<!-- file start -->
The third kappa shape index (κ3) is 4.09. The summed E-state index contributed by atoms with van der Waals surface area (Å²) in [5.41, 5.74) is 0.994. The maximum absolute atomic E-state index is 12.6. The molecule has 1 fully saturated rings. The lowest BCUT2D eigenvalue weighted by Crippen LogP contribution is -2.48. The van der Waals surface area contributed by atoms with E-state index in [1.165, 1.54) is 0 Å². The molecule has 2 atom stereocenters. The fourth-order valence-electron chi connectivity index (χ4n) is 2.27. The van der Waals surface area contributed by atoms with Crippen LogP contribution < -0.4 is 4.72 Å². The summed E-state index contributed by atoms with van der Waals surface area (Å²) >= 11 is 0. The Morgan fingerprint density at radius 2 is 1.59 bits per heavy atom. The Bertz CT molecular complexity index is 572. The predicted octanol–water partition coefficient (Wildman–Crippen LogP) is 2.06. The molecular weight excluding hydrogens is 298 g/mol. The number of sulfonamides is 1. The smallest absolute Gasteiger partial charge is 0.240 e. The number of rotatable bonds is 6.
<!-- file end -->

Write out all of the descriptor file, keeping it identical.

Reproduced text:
The third kappa shape index (κ3) is 4.09. The summed E-state index contributed by atoms with van der Waals surface area (Å²) in [5.41, 5.74) is 0.994. The maximum absolute atomic E-state index is 12.6. The molecule has 1 fully saturated rings. The lowest BCUT2D eigenvalue weighted by Crippen LogP contribution is -2.48. The van der Waals surface area contributed by atoms with E-state index in [1.165, 1.54) is 0 Å². The molecule has 2 atom stereocenters. The fourth-order valence-electron chi connectivity index (χ4n) is 2.27. The van der Waals surface area contributed by atoms with Crippen LogP contribution < -0.4 is 4.72 Å². The summed E-state index contributed by atoms with van der Waals surface area (Å²) >= 11 is 0. The Morgan fingerprint density at radius 2 is 1.59 bits per heavy atom. The Bertz CT molecular complexity index is 572. The predicted octanol–water partition coefficient (Wildman–Crippen LogP) is 2.06. The molecular weight excluding hydrogens is 298 g/mol. The number of sulfonamides is 1. The smallest absolute Gasteiger partial charge is 0.240 e. The number of rotatable bonds is 6.